Monday, February 9, 2015
American Sniper: Movie Review
Today, I saw the critically-acclaimed war movie, American Sniper, directed by Clint Eastwood. To date, it remains the 3rd highest grossing film of 2014, and the highest grossing war film in North America(Source: Wikipedia). Those who like war movies won't be disappointed.
The movie begins with his family as a young boy. The family is portrayed as being rather conservative and "religious." The years go by, and Chris [Bradley Cooper] is making his living as a cowboy in Texas until the 1998 U.S. Embassy bombings. He then enlisted in the U.S. Navy as a Navy Seal. He undergoes rigorous training, eventually becoming a U.S. Navy SEAL sniper.
After the attacks of 9/11, he is sent to the Middle East (Iraq). His first kills were of a woman and of a young boy. He was considerably shaken by that experience, but earns the nickname "Legend" for his many sniper kills (160 recorded/255 probable).
Chris sees much savagery among the Iraqis, not only towards the Americans, but towards each other. With each kill and with each barbarous event he is witnessing, it pangs him and he is in constant anguish. He can't help but to bring it home with him. War-it is not a happy sight, nor is it an easy thing to forget.
Despite his respite from each Tour of Duty, he had trouble readjusting to civilian life. He had simply changed. His family suffered as a result of his absence during each Tour and even more so when he came home. He was in denial that he was being affected by the countless atrocities that he witnessed while being over in the Middle East. He ends up serving 4 Tours of Duty before retiring.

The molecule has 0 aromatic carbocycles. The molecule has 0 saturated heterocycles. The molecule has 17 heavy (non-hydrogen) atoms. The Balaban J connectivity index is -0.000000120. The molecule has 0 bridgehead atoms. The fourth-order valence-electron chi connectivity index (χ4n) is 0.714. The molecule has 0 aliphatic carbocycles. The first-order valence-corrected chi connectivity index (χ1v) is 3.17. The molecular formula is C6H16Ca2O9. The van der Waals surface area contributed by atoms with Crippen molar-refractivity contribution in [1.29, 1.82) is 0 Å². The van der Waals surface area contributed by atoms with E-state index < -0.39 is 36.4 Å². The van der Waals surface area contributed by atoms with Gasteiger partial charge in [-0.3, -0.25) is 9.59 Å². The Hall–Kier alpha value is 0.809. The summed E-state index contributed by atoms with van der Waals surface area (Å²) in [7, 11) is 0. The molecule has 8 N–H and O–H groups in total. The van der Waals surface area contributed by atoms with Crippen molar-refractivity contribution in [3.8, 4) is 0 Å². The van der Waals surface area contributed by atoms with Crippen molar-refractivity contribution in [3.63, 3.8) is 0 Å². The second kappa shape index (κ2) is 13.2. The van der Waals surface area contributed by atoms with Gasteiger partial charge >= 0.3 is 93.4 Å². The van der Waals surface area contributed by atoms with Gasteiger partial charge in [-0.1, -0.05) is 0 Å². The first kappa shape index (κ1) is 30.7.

He finally comes to terms when telling a VA psychiatrist that he is "haunted by all the guys he couldn't save." The psychiatrist recommends that he should help "save" the surviving veterans back here at home.
In 2013, Chris and his family have moved back to Texas. The family life has drastically improved. Chris has improved. In his time, he gives back by helping veterans, like himself.
One day, when he was out on the local gun range, he and his friend were killed by the veteran he was trying to help. The movie ends with stock footage of the funeral motorcade.
The themes in this movie are God, family, brother-hood, war, torture, PTSD, guilt, military life, choice, life, death.
All in all, I'd rate the movie a solid B+. If it wasn't for the incessant swearing and a few scenes with provocative innuendo, it would've been A+. The movie is rated -R- and certainly is not for kids.
I really enjoyed the movie overall. Just block out all the sub-par story lines and you have an all-American movie.